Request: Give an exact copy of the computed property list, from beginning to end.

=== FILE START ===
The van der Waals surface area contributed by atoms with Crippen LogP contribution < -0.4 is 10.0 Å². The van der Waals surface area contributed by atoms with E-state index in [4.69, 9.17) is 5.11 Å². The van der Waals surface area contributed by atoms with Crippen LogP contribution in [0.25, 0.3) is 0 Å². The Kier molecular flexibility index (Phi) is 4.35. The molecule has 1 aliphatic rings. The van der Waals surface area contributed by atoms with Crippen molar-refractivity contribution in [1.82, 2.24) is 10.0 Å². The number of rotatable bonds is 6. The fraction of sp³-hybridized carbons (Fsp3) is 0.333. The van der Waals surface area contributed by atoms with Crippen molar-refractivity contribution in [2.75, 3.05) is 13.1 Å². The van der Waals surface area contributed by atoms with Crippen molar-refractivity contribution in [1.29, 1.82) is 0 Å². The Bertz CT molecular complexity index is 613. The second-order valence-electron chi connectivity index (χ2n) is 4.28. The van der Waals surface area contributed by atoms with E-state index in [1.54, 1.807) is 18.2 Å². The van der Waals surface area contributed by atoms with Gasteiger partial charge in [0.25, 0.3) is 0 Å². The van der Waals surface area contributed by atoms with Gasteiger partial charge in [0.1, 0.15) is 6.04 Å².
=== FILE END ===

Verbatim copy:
The van der Waals surface area contributed by atoms with Crippen LogP contribution < -0.4 is 10.0 Å². The van der Waals surface area contributed by atoms with E-state index in [4.69, 9.17) is 5.11 Å². The van der Waals surface area contributed by atoms with Crippen LogP contribution in [0.25, 0.3) is 0 Å². The Kier molecular flexibility index (Phi) is 4.35. The molecule has 1 aliphatic rings. The van der Waals surface area contributed by atoms with Crippen molar-refractivity contribution in [1.82, 2.24) is 10.0 Å². The number of rotatable bonds is 6. The fraction of sp³-hybridized carbons (Fsp3) is 0.333. The van der Waals surface area contributed by atoms with Crippen molar-refractivity contribution in [2.75, 3.05) is 13.1 Å². The van der Waals surface area contributed by atoms with Crippen molar-refractivity contribution in [1.29, 1.82) is 0 Å². The Bertz CT molecular complexity index is 613. The second-order valence-electron chi connectivity index (χ2n) is 4.28. The van der Waals surface area contributed by atoms with E-state index in [1.54, 1.807) is 18.2 Å². The van der Waals surface area contributed by atoms with Gasteiger partial charge in [0.25, 0.3) is 0 Å². The van der Waals surface area contributed by atoms with Gasteiger partial charge in [0.1, 0.15) is 6.04 Å².